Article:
Stephen Maitzen
Acadia University
On the basis of Chapter 15 of Anselm's Proslogion, I develop an argument that confronts theology with a trilemma: atheism, utter mysticism, or radical anti-Anselmianism. The argument establishes a disjunction of claims that Anselmians in particular, but not only they, will find disturbing: (a) God does not exist, (b) no human being can have even the slightest conception of God, or (c) the Anselmian requirement of maximal greatness in God is wrong. My own view, for which I argue briefly, is that (b) is false on any correct reading of what conceiving of requires and that (c) is false on any correct reading of the concept of God. Thus, my own view is that the argument establishes atheism. In any case, one consequence of the argument is that Anselmian theology is possible for human beings only if it lacks a genuine object of study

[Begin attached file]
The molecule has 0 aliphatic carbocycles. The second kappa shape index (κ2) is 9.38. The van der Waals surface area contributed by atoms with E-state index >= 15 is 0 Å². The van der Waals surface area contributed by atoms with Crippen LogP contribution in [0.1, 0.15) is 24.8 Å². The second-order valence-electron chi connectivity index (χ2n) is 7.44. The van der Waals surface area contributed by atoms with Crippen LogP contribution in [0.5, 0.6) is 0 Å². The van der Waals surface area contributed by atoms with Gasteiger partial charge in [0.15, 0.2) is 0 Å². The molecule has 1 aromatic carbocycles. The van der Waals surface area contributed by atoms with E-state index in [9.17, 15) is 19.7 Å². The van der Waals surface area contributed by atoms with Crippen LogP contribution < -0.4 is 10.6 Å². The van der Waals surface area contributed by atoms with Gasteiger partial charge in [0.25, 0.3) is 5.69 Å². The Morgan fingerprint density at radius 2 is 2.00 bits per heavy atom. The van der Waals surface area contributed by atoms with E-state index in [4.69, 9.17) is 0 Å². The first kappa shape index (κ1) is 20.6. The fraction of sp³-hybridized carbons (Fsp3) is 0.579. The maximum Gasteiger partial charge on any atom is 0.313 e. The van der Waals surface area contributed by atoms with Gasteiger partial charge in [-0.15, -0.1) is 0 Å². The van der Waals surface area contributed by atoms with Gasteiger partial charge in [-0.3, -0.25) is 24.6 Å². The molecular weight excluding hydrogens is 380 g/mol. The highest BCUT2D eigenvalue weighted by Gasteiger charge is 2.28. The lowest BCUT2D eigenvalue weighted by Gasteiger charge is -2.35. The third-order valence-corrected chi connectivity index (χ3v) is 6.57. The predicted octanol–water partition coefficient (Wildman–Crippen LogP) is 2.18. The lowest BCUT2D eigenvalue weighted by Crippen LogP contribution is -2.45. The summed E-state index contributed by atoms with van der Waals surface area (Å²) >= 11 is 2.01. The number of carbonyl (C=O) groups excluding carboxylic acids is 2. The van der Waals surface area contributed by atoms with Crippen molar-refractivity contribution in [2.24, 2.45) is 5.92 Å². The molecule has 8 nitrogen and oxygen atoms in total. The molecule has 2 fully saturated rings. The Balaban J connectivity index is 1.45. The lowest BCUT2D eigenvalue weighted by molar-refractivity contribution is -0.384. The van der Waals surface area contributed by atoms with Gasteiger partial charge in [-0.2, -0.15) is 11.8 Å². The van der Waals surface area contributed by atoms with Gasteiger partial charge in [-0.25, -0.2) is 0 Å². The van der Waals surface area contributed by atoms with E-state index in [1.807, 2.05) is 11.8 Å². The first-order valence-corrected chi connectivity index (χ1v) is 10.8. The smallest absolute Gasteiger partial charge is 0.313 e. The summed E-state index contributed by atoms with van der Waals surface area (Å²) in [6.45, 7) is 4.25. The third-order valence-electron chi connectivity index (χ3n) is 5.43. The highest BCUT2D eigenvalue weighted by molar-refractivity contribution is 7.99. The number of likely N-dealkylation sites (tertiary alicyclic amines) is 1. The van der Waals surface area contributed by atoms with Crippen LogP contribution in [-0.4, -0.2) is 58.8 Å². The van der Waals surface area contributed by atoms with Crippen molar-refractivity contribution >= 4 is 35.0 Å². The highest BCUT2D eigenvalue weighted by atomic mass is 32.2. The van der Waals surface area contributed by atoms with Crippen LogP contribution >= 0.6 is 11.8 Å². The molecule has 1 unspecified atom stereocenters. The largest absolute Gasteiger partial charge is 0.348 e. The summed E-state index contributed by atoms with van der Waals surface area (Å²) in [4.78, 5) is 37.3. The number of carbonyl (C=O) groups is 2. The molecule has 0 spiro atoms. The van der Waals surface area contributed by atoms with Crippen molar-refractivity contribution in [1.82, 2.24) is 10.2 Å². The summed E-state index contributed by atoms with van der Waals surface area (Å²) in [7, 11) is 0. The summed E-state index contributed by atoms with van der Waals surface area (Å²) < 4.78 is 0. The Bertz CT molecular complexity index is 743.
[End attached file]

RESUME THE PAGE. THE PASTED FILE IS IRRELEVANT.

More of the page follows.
Keywords Analytic Philosophy  Contemporary Philosophy  Philosophy of Mind
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ISBN(s) 0031-8205
DOI 10.1111/j.1933-1592.2005.tb00513.x
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Why Perfect Being Theology?Brian Leftow - 2011 - International Journal for Philosophy of Religion 69 (2):103-118.
On the Number of Gods.Eric Steinhart - 2012 - International Journal for Philosophy of Religion 72 (2):75-83.

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